It always shocks people to know I’m not an extrovert.
So much so, I have a cookie cutter response on hand at all times.
I know I seem like an extrovert but I’m really an introvert. You just mistake my passion and ability to hold a conversation for being an extrovert. But promise you I need a lot of alone time and find people draining.
It sounds like a great explanation, doesn’t it?
I was quite convinced till I started reflecting about some of my favourite memories while I was living in Singapore.
It’s quite a list, but there’s good reason for it:
- That time we decided to go across the border to Malaysia just because we felt like eating fresh and cheap seafood. I didn’t even know half the other people, but it felt wrong to not go on this mini adventure.
- Those nights out where I was with my Italian girls and we ended up at a whiskey party with aerial artists performing or having my birthday with 25 people, thinking it was the best time and not wanting the night to end.
- That NYE foam party where we were soaked and freezing in our jean shorts, but it didn’t matter because we got to be around hundreds of people, living life.
- Those Friday nights with my flatmates where our apartment would end up packed with people we didn’t know. They would turn up as strangers, leave as friends.
- Those work trips to Hong Kong which involved all day meetings, establishing and building relationships.
- That last night in Singapore which involved meeting a whole group of new people, indulging in cheese and wine, dancing on bar tops, making random friends at live karaoke sessions, and finishing the night with tacos and orchard towers.
To me, those were times that I displayed qualities closely linked to an extrovert: outgoing, chatty, and sociable.
But, I don’t talk about any of these experiences. I pretend they didn’t really happen. I tell myself that was just a weird phase of my life. Instead, I’ve now defined myself a person that enjoys reading, staying at home and pursuing solo interests. It’s caused me internal conflict because it was very much authentic to who I was, or more correctly, who I am.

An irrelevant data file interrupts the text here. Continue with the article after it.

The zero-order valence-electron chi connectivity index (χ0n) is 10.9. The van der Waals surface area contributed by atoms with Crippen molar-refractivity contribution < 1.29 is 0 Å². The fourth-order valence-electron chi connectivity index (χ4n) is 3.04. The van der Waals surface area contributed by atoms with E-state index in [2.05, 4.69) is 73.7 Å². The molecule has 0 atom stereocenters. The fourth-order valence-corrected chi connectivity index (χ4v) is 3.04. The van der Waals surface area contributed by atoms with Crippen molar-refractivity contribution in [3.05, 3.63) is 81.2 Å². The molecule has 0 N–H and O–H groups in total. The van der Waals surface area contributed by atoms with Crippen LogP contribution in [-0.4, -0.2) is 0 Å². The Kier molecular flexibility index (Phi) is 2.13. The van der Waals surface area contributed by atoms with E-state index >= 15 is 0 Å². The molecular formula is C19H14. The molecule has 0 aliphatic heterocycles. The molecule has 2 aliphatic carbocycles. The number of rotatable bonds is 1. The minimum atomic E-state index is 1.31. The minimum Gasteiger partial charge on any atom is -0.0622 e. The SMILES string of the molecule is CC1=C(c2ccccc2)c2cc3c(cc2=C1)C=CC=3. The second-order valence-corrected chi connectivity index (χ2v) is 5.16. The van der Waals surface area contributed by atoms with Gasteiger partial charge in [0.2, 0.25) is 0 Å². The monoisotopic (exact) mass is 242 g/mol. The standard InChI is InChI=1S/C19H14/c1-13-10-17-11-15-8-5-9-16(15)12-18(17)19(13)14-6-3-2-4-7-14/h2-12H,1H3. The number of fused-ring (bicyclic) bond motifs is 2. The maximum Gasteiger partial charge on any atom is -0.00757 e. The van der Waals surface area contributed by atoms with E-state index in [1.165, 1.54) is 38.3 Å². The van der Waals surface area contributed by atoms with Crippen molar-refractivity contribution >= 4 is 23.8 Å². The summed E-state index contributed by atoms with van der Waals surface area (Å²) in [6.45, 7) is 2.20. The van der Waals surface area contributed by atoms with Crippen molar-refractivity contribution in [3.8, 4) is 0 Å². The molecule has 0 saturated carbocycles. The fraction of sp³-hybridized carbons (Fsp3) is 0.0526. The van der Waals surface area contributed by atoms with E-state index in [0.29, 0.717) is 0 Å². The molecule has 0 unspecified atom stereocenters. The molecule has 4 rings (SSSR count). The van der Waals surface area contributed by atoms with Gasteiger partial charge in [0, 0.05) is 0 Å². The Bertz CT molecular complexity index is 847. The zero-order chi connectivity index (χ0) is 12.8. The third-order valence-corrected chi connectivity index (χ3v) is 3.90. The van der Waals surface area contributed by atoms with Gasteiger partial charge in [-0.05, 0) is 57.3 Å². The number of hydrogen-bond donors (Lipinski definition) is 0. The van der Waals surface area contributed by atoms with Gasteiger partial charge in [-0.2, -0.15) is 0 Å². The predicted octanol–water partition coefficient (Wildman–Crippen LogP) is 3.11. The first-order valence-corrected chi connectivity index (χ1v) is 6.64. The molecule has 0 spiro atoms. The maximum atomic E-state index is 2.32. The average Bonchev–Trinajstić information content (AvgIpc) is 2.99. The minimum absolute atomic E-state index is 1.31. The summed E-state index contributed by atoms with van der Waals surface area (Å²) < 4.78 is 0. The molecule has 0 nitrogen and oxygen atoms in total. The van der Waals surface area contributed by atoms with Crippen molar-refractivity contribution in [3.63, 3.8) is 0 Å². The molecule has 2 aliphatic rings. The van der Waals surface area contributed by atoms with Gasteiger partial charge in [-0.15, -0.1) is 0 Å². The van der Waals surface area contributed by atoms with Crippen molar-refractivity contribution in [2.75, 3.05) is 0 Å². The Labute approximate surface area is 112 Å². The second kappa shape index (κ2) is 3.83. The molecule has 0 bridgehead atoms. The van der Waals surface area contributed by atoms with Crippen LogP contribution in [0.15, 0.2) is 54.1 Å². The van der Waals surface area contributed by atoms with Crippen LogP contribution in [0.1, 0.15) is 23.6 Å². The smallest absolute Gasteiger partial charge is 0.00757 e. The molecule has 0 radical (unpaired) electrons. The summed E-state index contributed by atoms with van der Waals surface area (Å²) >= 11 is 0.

In Singapore, I lived for going out, impromptu travel trips and meeting new people. Those were things that would make for an amazing weekend. It was exciting to think who I might meet and where life might take me. I had plenty of friends. I was easily the most talkative person in the office. But I felt like I was too chatty, too energetic, too much.
By the time I made the decision to come to Sydney, I decided to tone things down, become serious and try to forget that part of me behind. I decided it was cooler to be an introvert. We can thank Susan Cain for that one.
Yet, I hardly have what I consider amazing memories in Sydney because I don’t go out and meet people. I’ll often stay at home. I tell myself I hate group fitness classes, but I miss being around people. It’s no wonder that I don’t feel like myself in Sydney. It’s finally clicked as to why I feel so much more like myself when I was in New York; there was constant interaction with people.
I’m starting to question who I am, and how I have been living.
Interesting to me is looking back over the course of my life, I have thrived being around large groups of people.
Typically, it was on stage, in front of a camera or presenting to a large group of people. I even used to have a saying in my dancing days: the bigger the audience, the better I performed. It was just so energising, to feed off all the people around me.
This is something I’m starting to think about more, especially because in my hoop teacher course, I’m one of the few hula hoopers I know that doesn’t want to teach but is yearning to eventually perform at events and weddings.
Perhaps I’m actually not an introvert completely but I’ve just let my anxieties and insecurities get the best of me. I worry that I’m too different. I worry that I’m too energetic. I worry that I’ll scare people with my intensity.
There’s a really good chance that defining myself as an introvert isn’t completely inaccurate. I might not be a complete extrovert, but I do believe that I have been boxing myself up unnecessarily.